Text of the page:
The first week of revision (collectively accepted as a seven day holiday before actual revision begins) has been host to several Last Big Nights. The last Ma Bells Tuesday, the last Wednesday sports socials, and the last Thursday, a night that typically lacks any note-worthy event. This past week, however, Tea House returned to fill the pre-weekend void. In its final event of the semester and first event at the Rule, T3 managed to supersede the library as the place to be, offering us a sweaty refuge from textbooks and Powerpoints.
It is a testament to the brand’s appeal that the Rule was at capacity by 11:30. With little else taking place in town and a heavy rainstorm besieging our streets, guests emerged from their homes solely to attend the finale of Tea House. Although successful in its previous two Vic-based iterations, the move to the Rule proved to be in Tea’s favour; the space was utilised to mimic a genuine nightclub (Ma Bells and Club 601, while enjoyable, cannot be described as such). The lounge-like back room, the bustling dancefloor, and the invitation-only VIP section provided the venue with a constant sense of motion, filling the space with life even as the crowds waxed and waned.
The quality of the music did not surprise past Tea Partiers. DJ FLO led the ensemble with an excellent set of mixes, alongside Tea House favourites KOJO and KO B. Located in the upstairs VIP section, the DJ booth allowed the DJs a bird’s eye view of the main dancefloor, permitting them to channel the energy of the room as the amount of guests steadily increased, the balance shifting from a gang of randy American golfers to hordes of students eager for throwbacks and remixes.
Each DJ handled the crowd with relative ease, as the both the main and VIP dancefloors remained alive with exuberant dancers from open to close. DJs Leo Clayton and James Peel (respectively LTNC and JEP), in particular, provided us with several fantastic tracks, melding together enough remixes to create their own unique sound. Having appeared this past semester at Ma Bells and the Vic, the second year duo are rapidly establishing a name for themselves in the competitive St Andrews music scene.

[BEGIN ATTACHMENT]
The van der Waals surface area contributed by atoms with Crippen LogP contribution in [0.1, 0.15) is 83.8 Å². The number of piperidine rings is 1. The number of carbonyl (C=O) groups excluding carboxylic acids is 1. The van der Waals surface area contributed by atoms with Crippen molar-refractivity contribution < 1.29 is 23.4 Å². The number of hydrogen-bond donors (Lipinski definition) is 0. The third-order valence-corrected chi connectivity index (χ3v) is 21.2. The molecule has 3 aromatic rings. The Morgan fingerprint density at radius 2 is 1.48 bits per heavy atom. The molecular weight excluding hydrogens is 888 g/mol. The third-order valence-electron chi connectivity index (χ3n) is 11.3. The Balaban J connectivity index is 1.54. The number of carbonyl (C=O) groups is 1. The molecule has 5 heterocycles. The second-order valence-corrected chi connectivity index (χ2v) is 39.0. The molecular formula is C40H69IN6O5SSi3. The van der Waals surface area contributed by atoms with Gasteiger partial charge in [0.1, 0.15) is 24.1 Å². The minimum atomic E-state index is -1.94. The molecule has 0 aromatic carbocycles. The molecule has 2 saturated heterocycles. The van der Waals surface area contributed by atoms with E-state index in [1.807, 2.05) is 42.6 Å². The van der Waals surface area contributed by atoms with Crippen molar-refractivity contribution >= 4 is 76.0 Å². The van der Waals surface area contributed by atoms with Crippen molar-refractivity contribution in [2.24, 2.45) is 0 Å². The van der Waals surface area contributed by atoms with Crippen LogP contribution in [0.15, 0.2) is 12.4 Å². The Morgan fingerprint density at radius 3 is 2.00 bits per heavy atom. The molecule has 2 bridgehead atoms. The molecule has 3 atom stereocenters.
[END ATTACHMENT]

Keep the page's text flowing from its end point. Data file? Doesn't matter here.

Being one of the final nights out before revision truly sets in, T3 witnessed a startling amount of reckless behaviour. Prosecco was a potentially dangerous sight in the hands of VIP guests, as the heavy bottles were waved over the heads of the dancers in the main room below. Throughout the night, the sound of breaking glass was alarmingly commonplace, and one VIP guest found it appropriate to throw several glasses at a nearby bouncer. On the heels of similar behaviour at the recent Charity Polo Tournament, this combination of St Andrews and alcohol did not paint a flattering portrait.
The Rule itself did a sufficient job at hosting the event. Aside from the incredibly warm temperature, the venue easily equalled the quality of the Vic, Tea House’s previous home. The addition of a VIP section initially did an effective job at managing the crowds, ensuring that guests would not converge in a single section. The lack of a proper stamp system, however, quickly negated this benefit. VIPs were differentiated with a green circle scrawled onto their hands, a marking that was easily copied by guests who arrived later in the night. By 1:30, the VIP section was packed, even as the main room emptied out, detracting from the logic of having two separate sections.
Ultimately, Tea House ended its inaugural year on a high note. Consistent events are welcome additions to the local night scene: Rather than taking a chance for every one off occurrence at the Lizard or Club 601, we can safely pay the £3 entry fee knowing that Tea will give us our money’s worth. The 2016/2017 season will hopefully feature frequent tea times at the Rule.